Local councils must not be allowed to enter a squalid bidding war for these poinsonous dumps.
Times 2nd August 2006
Green group Friends of the Earth is calling on the Government to implement urgent interim measures for nuclear waste storage and disposal, following this week’s announcement that a ‘geological’ solution would be used long-term. In recommending the deep underground disposal option, the Committee on Radioactive Waste Management (CoRWM) also outlined the issues that could see the development delayed, such as the fact that no site has been chosen for the facility and the approval process could take as long as 100 years.
Green Consumer Guide 2nd August 2006
Mr McConnell has been under pressure to make a decision on whether to replace ageing reactors in Scotland, but deferred a decision until a consensus could be reached on how best to dispose of nuclear waste. Yet despite the report’s conclusion, a spokesman for the minister said that the issue was still unresolved and needed to be looked at by ministers, presumably in London.
Energy Business Review 2nd August 2006
A weekly look at what bloggers have to say about the issues in the news. This week a group of scientists recommended storing nuclear waste deep underground. Nirex has already identified 12 sites in the UK as having the right geology for such an idea, including Sandray and Fuday in the Western Isles and Altnabreac in Caithness.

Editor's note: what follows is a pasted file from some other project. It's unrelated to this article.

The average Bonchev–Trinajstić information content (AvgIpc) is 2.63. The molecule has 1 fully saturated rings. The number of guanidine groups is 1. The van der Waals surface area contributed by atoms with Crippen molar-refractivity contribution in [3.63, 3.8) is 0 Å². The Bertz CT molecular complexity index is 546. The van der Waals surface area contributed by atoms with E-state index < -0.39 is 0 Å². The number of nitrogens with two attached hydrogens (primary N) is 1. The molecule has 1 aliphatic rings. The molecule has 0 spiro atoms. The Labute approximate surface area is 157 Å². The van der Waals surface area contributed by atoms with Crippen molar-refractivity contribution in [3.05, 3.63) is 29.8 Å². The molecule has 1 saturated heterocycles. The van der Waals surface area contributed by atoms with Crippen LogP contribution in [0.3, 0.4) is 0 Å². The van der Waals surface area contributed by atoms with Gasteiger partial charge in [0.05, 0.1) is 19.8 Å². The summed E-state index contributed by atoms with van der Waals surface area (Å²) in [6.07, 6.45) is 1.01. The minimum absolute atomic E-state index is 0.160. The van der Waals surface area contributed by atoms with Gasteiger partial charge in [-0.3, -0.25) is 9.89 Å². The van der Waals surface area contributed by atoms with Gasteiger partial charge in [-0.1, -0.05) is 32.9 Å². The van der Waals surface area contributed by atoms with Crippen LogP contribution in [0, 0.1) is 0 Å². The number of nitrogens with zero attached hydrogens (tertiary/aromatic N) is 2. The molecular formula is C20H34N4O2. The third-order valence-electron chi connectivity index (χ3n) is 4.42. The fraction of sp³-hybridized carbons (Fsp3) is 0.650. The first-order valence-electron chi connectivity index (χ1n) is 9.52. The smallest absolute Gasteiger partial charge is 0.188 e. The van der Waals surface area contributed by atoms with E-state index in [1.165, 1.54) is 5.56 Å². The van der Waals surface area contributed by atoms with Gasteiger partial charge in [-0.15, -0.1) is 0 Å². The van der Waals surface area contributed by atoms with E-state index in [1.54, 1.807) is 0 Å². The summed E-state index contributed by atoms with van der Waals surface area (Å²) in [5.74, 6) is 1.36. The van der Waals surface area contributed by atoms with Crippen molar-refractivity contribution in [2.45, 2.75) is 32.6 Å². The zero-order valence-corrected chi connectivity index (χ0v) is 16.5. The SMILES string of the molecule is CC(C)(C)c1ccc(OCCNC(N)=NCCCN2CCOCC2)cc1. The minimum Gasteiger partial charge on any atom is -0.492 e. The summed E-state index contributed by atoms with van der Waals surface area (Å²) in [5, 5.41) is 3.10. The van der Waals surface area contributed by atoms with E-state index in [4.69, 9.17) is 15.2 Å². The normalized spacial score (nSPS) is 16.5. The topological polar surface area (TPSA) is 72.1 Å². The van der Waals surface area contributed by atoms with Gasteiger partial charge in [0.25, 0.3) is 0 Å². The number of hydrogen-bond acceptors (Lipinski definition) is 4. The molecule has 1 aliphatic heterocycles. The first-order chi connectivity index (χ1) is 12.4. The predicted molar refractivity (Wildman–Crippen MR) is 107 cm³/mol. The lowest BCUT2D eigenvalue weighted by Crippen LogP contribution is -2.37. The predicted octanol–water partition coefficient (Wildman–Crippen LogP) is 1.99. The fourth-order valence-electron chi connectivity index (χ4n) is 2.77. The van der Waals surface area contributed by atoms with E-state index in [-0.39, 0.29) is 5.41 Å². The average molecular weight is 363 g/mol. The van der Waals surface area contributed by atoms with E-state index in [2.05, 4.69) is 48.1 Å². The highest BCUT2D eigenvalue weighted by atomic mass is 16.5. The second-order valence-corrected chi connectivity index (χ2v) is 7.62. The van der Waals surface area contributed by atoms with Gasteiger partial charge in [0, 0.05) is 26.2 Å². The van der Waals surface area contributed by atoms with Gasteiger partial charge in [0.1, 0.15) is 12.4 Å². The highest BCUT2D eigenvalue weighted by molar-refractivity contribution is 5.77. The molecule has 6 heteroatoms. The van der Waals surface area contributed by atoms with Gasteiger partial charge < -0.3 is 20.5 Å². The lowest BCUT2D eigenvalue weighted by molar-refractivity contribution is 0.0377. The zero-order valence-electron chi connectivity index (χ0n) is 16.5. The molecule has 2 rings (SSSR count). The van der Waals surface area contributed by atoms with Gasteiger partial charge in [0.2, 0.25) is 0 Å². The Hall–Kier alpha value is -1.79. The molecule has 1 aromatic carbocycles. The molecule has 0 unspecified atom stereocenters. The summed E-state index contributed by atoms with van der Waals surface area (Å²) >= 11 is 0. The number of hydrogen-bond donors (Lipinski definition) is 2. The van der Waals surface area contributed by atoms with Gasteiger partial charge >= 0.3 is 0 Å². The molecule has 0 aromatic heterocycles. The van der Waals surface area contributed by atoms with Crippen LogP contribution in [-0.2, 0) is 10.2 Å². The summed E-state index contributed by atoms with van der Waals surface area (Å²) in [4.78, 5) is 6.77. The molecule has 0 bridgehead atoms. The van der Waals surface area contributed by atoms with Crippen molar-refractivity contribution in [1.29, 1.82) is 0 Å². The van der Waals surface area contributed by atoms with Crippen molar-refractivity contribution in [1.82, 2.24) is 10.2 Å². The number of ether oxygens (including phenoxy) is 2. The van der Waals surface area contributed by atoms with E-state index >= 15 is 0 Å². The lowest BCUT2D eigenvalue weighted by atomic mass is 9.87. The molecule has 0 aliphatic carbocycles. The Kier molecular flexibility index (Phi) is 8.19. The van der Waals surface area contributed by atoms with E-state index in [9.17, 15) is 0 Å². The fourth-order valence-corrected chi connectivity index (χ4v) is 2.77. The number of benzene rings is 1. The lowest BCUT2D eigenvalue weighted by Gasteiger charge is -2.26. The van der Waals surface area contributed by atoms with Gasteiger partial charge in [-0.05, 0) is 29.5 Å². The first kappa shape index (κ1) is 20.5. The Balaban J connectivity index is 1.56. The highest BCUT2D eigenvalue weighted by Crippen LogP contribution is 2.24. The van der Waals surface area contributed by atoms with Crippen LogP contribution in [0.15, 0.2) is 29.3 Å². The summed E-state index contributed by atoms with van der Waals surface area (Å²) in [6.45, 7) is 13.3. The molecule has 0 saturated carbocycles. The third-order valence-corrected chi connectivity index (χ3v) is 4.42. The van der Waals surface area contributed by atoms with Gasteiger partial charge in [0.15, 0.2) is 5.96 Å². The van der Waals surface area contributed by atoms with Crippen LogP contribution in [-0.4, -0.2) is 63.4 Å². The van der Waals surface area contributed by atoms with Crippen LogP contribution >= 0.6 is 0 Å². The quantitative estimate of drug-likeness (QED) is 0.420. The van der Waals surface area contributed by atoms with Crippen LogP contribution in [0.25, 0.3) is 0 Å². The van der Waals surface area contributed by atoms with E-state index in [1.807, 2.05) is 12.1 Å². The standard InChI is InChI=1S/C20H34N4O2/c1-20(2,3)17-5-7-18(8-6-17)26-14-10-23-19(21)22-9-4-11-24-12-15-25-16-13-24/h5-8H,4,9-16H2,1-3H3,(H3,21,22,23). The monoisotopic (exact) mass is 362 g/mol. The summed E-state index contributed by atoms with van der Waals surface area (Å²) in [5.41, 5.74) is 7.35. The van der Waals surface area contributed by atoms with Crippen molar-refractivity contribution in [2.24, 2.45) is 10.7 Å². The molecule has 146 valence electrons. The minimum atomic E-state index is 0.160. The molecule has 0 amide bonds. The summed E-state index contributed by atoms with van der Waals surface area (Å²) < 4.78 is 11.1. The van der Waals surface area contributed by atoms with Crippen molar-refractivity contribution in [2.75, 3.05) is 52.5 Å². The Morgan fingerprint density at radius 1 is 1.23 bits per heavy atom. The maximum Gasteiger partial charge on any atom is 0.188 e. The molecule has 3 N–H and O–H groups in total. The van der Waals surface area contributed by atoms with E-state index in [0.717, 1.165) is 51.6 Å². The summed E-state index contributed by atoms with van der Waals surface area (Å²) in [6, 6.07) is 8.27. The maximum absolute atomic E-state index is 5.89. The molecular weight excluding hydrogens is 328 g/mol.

Herald 2nd August 2006
Scientists claim to have discovered a way of speeding up the decay of nuclear waste so that it can be rendered harmless within a few decades, instead of thousands of years. The technique proposed by German physicists involves slashing the half-life of alpha-emitting material by embedding it in metal and cooling the metal to a few degrees above absolute zero.
Telegraph 2nd August 2006
Iran’s President yesterday rejected a UN Security Council resolution that would give his country until the end of this month to suspend uranium enrichment.
Herald 2nd August 2006
Highly radioactive waste is being stored at Devonport Dockyard in Plymouth because defuelling facilities for nuclear-powered submarines are not yet ready. The material is being stored on two nuclear-powered vessels, HMS Spartan and HMS Splendid.
Western Morning News 2nd August 2006